Artist’s Retreat,

North End, Hampshire

Planning a romantic getaway? This one ticks all the boxes. A traditional flint cottage for couples with wooden porch, a fireplace, swing and recliner in the garden and sculptures and contemporary art dotted about. Best of all? It’s only 15 mins from the New Forest and about the same to the historic cathedral city of Salisbury.

 

http://www.oliverstravels.com/britain-ireland/

the-south-east/artists-retreat/

 

Keeper’s Cottage

Near Chiddingfold on the Surrey/Hampshire border

 

Ideally located for visiting Jane Austen’s house in Chawton (20 minutes) and the naval dockyards at Portsmouth (45 minutes). Keeper’s Cottage is something of a misnomer — this is a country house with six bedrooms and a formal dining room that seats ten. Throw in a hot tub (not literally — that would be reckless) on the decked terrace and your Hampshire jaunts will have the perfect spot to return to each day.

 

http://www.oliverstravels.com/britain-ireland/surrey/keepers-cottage/

 

Napoleonic Fortress,

Portsmouth Harbour

We’ve gone and saved the best till last, as the song has it. No man is an island, and an Englishman’s home is his castle. Combine those two principles, and you’ll be wanting a fortress that is an island and sleeps 18 people. A library, champagne bar, private sun-decks and open-air hot tub seating ten mean you’ll be tempted to deploy the cannons when the boat returns to take you back to reality… 

 

http://www.oliverstravels.com/britain-ireland/the-south-east/napoleonic-fortress/

Hampshire is blessed with a great mix of accommodation options, from b&bs up to five-star hotels. But for something completely different, we asked our friends at Oliver’s Travels to come up with something out of the ordinary…

New York

Keens Steakhouse, Midtown

 

New York is often described as the 20th-century city, and in many ways it is, its glorious modernist architecture by such pioneers as Frank Lloyd Wright seen in the Empire State and Chryslers buildings. But the city really began to become the thriving melting-pot we see today back in the 19th century, and famous Manhattan steakhouse Keens channels that era exquisitely and flawlessly.

 

You’ll find it on West 36th between Fifth and Sixth in the heart of the Garment District and a short walk from Broadway and Theatreland. Its sumptuous red velvet and dark-wood interior calls to mind the great chophouses of the City of London, and indeed the Old World manners and tradition of Keens is a far cry from sometime brash Manhattan.

 

First up, its collection of Scotches is sufficient to keep the most querulous Brit happy. But you’d be missing a trick if you didn’t go for the Bloody Mary. I am something of a connoisseur and, alongside those served at the Gilbert Scott Bar at London’s Renaissance Hotel at St Pancras Station, these are the dope. Served in what can’t be far off a pint tankard with half a foot of celery, and enough horseradish and Tabasco to satisfy the diehards, this potion is the perfect aperitif (or hangover cure).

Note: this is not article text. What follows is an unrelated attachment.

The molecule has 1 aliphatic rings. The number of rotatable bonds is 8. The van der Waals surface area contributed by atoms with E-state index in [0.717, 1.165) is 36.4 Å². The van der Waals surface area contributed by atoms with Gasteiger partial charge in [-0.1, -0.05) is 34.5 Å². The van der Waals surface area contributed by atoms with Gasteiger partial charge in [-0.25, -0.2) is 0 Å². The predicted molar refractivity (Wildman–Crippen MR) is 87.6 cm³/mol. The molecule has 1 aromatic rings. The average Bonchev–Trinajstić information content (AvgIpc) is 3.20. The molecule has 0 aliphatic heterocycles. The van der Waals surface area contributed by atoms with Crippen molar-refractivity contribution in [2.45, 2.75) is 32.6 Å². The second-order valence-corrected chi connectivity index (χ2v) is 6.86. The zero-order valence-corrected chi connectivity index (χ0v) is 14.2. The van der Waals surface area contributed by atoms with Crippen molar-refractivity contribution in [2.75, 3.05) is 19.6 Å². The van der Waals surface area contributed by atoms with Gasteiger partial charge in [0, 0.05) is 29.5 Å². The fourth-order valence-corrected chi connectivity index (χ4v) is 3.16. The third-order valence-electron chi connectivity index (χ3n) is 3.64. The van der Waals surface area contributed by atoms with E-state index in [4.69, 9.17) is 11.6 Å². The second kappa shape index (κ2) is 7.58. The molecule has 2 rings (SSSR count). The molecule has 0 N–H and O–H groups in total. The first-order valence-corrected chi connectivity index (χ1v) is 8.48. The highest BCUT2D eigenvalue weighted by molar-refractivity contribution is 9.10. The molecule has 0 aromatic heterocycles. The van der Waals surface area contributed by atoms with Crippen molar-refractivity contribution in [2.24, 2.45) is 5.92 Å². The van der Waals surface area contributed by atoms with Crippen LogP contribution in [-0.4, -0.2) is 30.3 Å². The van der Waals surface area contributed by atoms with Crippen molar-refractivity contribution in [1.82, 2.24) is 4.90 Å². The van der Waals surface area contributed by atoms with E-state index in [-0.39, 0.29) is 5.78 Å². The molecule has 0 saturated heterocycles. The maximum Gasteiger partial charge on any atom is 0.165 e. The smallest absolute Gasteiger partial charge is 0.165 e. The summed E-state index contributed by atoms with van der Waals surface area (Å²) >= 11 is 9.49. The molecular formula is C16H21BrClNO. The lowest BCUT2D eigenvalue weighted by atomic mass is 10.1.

In the restaurant upstairs, you’ll see rafts of clay pipes hanging from the ceiling. There’s 90,000 on site and the story goes that each one belonged to individuals that frequented the place way back when, many noted stage actors of the Victorian era who came here after performances in nearby Theatreland.

The food itself is sublime — go Porterhouse if you dare. Also known as T-bone, this is essentially entrecote served still on the bone, with enough meat to keep a family of four happy. On that note, be warned — portions are huge by London and European standards so have a light lunch ahead of your evening here.

I remained terribly British and went for the fillet. In truth, this was more like a chateaubriand, easily enough for two people so either share or bring a doggie bag. Charred on the outside and lusciously pink inside, cooked to perfection. Quite simply, as good a steak as I have had anywhere in the world.

 

Those of you who care for mutton should know that Keens is famed for its mutton chop. When you see this enormous saddle of meat with succulent flaps hanging over the sides, it is immediately apparent why sideburns are called muttonchops, a connection I had hitherto failed to understand.

The wine list is superb, with Old and New Worlds equally represented.

I can put it no more simply than this; to visit Manhattan without visiting Keens would be a crime akin to going to Paris and not taking in the Louvre.

Keens, until the next time — we salute you.  

   

Dinner for two with wine, around $200; Keens Steakhouse, 72 W 36th St, New York; 00 (1) 212 947 3636; open until 10.30pm every days

(Sundays 9.30pm) except Christmas Day;  www.keens.com 

 

bonnie@keens.com